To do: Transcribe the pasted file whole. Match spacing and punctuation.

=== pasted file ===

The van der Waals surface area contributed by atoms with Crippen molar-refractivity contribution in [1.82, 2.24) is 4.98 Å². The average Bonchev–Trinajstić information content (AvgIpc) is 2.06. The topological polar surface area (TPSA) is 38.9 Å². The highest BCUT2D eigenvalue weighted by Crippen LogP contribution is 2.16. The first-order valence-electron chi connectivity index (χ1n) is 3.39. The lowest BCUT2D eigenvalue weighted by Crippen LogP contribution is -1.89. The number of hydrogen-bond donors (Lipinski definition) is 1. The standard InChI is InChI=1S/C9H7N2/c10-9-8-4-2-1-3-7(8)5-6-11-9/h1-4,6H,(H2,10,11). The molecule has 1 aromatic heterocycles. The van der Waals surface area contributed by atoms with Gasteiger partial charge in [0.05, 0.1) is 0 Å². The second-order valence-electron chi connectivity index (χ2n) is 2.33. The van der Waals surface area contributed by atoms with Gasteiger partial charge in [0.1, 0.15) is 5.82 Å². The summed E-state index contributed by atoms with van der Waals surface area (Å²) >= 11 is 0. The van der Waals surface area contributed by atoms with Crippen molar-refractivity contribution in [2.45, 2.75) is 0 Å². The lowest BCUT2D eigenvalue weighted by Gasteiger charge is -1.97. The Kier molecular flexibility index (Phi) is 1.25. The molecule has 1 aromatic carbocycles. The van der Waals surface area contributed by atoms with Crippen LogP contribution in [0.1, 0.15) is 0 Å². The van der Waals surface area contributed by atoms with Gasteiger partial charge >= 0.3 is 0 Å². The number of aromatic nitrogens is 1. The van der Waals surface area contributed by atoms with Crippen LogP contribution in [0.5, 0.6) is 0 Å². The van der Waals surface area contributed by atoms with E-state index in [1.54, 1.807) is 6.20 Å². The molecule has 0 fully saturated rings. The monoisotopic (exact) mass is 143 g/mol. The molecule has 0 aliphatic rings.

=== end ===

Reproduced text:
The van der Waals surface area contributed by atoms with Crippen molar-refractivity contribution in [1.82, 2.24) is 4.98 Å². The average Bonchev–Trinajstić information content (AvgIpc) is 2.06. The topological polar surface area (TPSA) is 38.9 Å². The highest BCUT2D eigenvalue weighted by Crippen LogP contribution is 2.16. The first-order valence-electron chi connectivity index (χ1n) is 3.39. The lowest BCUT2D eigenvalue weighted by Crippen LogP contribution is -1.89. The number of hydrogen-bond donors (Lipinski definition) is 1. The standard InChI is InChI=1S/C9H7N2/c10-9-8-4-2-1-3-7(8)5-6-11-9/h1-4,6H,(H2,10,11). The molecule has 1 aromatic heterocycles. The van der Waals surface area contributed by atoms with Gasteiger partial charge in [0.05, 0.1) is 0 Å². The second-order valence-electron chi connectivity index (χ2n) is 2.33. The van der Waals surface area contributed by atoms with Gasteiger partial charge in [0.1, 0.15) is 5.82 Å². The summed E-state index contributed by atoms with van der Waals surface area (Å²) >= 11 is 0. The van der Waals surface area contributed by atoms with Crippen molar-refractivity contribution in [2.45, 2.75) is 0 Å². The lowest BCUT2D eigenvalue weighted by Gasteiger charge is -1.97. The Kier molecular flexibility index (Phi) is 1.25. The molecule has 1 aromatic carbocycles. The van der Waals surface area contributed by atoms with Crippen LogP contribution in [0.1, 0.15) is 0 Å². The van der Waals surface area contributed by atoms with Gasteiger partial charge >= 0.3 is 0 Å². The number of aromatic nitrogens is 1. The van der Waals surface area contributed by atoms with Crippen LogP contribution in [0.5, 0.6) is 0 Å². The van der Waals surface area contributed by atoms with E-state index in [1.54, 1.807) is 6.20 Å². The molecule has 0 fully saturated rings. The monoisotopic (exact) mass is 143 g/mol. The molecule has 0 aliphatic rings.